Kim naturally admitted no fault, claiming that victory over COVID is assured since the regime and people are “united as one.” Of course, such unity was supposed to prevent the problem in the first place. Moreover, he suggested business as usual for the North. Reported AP: “Despite the elevated virus response, Kim ordered officials to push ahead with scheduled construction, agricultural development and other state projects while bolstering the country’s defense posture to avoid any security vacuum.”

Nevertheless, Pyongyang’s unprecedented lockdown and Kim’s masked appearance demonstrated that he recognizes the problem is serious. However, his strategy appears inadequate. With an economy on life support, Kim cannot afford to shut down what little activity is occurring. So he wants to close “cities and counties” while keeping “workplaces” open. But shutting down areas and not organizations, as he suggests, is no easy trick.

Perhaps he assumes that Beijing will step in to undergird the system if it falters further. However, the DPRK will need more than oil and food if COVID-19 conquers North Korea. China reportedly has offered its assistance, though the North is perfectly capable of enforcing lockdowns. The Republic of Korea volunteered medical aid, but as yet, Pyongyang’s focus is on halting the pandemic’s spread.

What the North most needs is a mass vaccination program, but the government has rejected that course so far. The country might weather an Omicron wave if North Koreans were vaccinated. However, even this mild variant is a killer for the unvaxxed. And a vast infusion of foreign health care workers could do little to save victims of mass infection given the North’s grossly inadequate medical infrastructure.

Now is the moment for a grand humanitarian gesture. The US, Japan, and South Korea should make a direct but private approach to Pyongyang, offering to provide whatever the North requires to prevent a medical catastrophe. Vaccines, as well as assistance in delivering them. Equipment to freeze stored medicines. Drugs for treating the infected. Personnel to help inoculate the population and treat the sick.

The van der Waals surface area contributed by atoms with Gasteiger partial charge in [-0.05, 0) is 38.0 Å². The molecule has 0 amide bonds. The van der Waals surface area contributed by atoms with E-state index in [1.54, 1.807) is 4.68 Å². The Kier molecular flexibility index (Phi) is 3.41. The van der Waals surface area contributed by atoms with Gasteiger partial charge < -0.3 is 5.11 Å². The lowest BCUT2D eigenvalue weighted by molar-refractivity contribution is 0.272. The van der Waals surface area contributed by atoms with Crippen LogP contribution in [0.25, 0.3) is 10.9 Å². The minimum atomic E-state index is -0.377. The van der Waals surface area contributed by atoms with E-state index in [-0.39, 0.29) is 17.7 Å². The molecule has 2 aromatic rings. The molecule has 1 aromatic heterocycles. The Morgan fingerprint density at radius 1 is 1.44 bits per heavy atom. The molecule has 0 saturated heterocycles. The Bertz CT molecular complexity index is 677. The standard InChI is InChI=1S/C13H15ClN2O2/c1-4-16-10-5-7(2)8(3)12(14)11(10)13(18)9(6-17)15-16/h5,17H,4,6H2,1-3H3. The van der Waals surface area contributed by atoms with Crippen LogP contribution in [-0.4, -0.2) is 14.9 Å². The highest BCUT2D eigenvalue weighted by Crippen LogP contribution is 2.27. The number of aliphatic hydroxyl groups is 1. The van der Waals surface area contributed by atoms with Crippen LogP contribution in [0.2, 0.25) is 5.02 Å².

This offer should be expressed with the hope that no crisis develops. And without any conditions. It should not be presented as part of a political initiative, an attempt to engage the North in nuclear negotiations. Kim is aware that the Biden administration wants talks and has said no. An offer of humanitarian aid isn’t likely to change his mind. And a refusal would forestall desperately needed assistance from reaching the North. In contrast, perhaps Kim would say yes to a simple humanitarian proffer made privately and unconditionally. If not, little would have been lost from trying.

North Korea

North Korean leader Kim Jong Un chairs a Worker’s Party meeting on coronavirus disease (COVID-19) outbreak response in this undated photo released by North Korea’s Korean Central News Agency (KCNA) on May 12, 2022. KCNA via REUTERS.

North Korea remains one of the world’s most intractable challenges. However, concern over the North’s geopolitical course should not obscure the human crisis that threatens. A full COVID pandemic could result in a social catastrophe on the scale of the deadly famine of the late 1990s. This is a moment to set politics aside and simply do what is right.

A 1945 Contributing Editor, Doug Bandow is a senior fellow at the Cato Institute, specializing in foreign policy and civil liberties. He worked as special assistant to President Ronald Reagan and editor of the political magazine Inquiry. He writes regularly for leading publications such as Fortune magazine, National Interest, the Wall Street Journal, and The Washington Times. Bandow speaks frequently at academic conferences, on college campuses, and to business groups. Bandow has been a regular commentator on ABC, CBS, NBC, CNN, Fox News, and MSNBC. He holds a JD from Stanford University.

Written By

Doug Bandow is a senior fellow at the Cato Institute, specializing in foreign policy and civil liberties. He worked as special assistant to President Ronald Reagan and editor of the political magazine Inquiry. He writes regularly for leading publications such as Fortune magazine, National Interest, the Wall Street Journal, and the Washington Times.